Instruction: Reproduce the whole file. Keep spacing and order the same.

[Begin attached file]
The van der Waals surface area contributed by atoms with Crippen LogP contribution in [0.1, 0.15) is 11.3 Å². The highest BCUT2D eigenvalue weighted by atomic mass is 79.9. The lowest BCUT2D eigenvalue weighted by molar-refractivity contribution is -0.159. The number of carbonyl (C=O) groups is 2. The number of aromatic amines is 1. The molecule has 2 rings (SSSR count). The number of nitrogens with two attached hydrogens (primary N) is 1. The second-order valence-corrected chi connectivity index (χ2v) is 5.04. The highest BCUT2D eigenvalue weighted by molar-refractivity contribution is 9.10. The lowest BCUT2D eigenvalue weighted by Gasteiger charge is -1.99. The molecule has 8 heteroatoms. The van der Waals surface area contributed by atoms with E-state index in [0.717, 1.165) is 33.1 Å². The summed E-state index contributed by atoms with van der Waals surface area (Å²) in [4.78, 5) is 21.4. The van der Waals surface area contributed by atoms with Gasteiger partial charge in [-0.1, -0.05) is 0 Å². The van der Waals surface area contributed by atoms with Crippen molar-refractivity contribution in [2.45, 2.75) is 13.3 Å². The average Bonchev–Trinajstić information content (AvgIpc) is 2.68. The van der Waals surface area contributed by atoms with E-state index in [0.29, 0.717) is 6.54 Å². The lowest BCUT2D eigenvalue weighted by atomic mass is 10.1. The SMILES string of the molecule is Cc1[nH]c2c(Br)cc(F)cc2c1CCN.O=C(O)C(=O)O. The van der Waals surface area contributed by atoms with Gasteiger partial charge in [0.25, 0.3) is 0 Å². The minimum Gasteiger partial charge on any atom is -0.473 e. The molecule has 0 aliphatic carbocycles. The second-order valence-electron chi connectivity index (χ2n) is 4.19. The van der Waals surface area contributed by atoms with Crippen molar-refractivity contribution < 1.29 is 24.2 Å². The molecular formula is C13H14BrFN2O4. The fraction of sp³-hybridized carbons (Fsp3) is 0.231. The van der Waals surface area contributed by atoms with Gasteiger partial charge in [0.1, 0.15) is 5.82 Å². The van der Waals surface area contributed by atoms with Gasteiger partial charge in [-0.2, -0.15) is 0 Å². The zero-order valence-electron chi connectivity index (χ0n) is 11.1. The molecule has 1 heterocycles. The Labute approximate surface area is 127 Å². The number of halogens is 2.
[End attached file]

The van der Waals surface area contributed by atoms with Crippen LogP contribution in [0.1, 0.15) is 11.3 Å². The highest BCUT2D eigenvalue weighted by atomic mass is 79.9. The lowest BCUT2D eigenvalue weighted by molar-refractivity contribution is -0.159. The number of carbonyl (C=O) groups is 2. The number of aromatic amines is 1. The molecule has 2 rings (SSSR count). The number of nitrogens with two attached hydrogens (primary N) is 1. The second-order valence-corrected chi connectivity index (χ2v) is 5.04. The highest BCUT2D eigenvalue weighted by molar-refractivity contribution is 9.10. The lowest BCUT2D eigenvalue weighted by Gasteiger charge is -1.99. The molecule has 8 heteroatoms. The van der Waals surface area contributed by atoms with E-state index in [0.717, 1.165) is 33.1 Å². The summed E-state index contributed by atoms with van der Waals surface area (Å²) in [4.78, 5) is 21.4. The van der Waals surface area contributed by atoms with Gasteiger partial charge in [-0.1, -0.05) is 0 Å². The van der Waals surface area contributed by atoms with Crippen molar-refractivity contribution in [2.45, 2.75) is 13.3 Å². The average Bonchev–Trinajstić information content (AvgIpc) is 2.68. The van der Waals surface area contributed by atoms with E-state index in [0.29, 0.717) is 6.54 Å². The lowest BCUT2D eigenvalue weighted by atomic mass is 10.1. The SMILES string of the molecule is Cc1[nH]c2c(Br)cc(F)cc2c1CCN.O=C(O)C(=O)O. The van der Waals surface area contributed by atoms with Gasteiger partial charge in [0.25, 0.3) is 0 Å². The minimum Gasteiger partial charge on any atom is -0.473 e. The molecule has 0 aliphatic carbocycles. The second-order valence-electron chi connectivity index (χ2n) is 4.19. The van der Waals surface area contributed by atoms with Crippen molar-refractivity contribution < 1.29 is 24.2 Å². The molecular formula is C13H14BrFN2O4. The fraction of sp³-hybridized carbons (Fsp3) is 0.231. The van der Waals surface area contributed by atoms with Gasteiger partial charge in [0.1, 0.15) is 5.82 Å². The van der Waals surface area contributed by atoms with Gasteiger partial charge in [-0.2, -0.15) is 0 Å². The zero-order valence-electron chi connectivity index (χ0n) is 11.1. The molecule has 1 heterocycles. The Labute approximate surface area is 127 Å². The number of halogens is 2.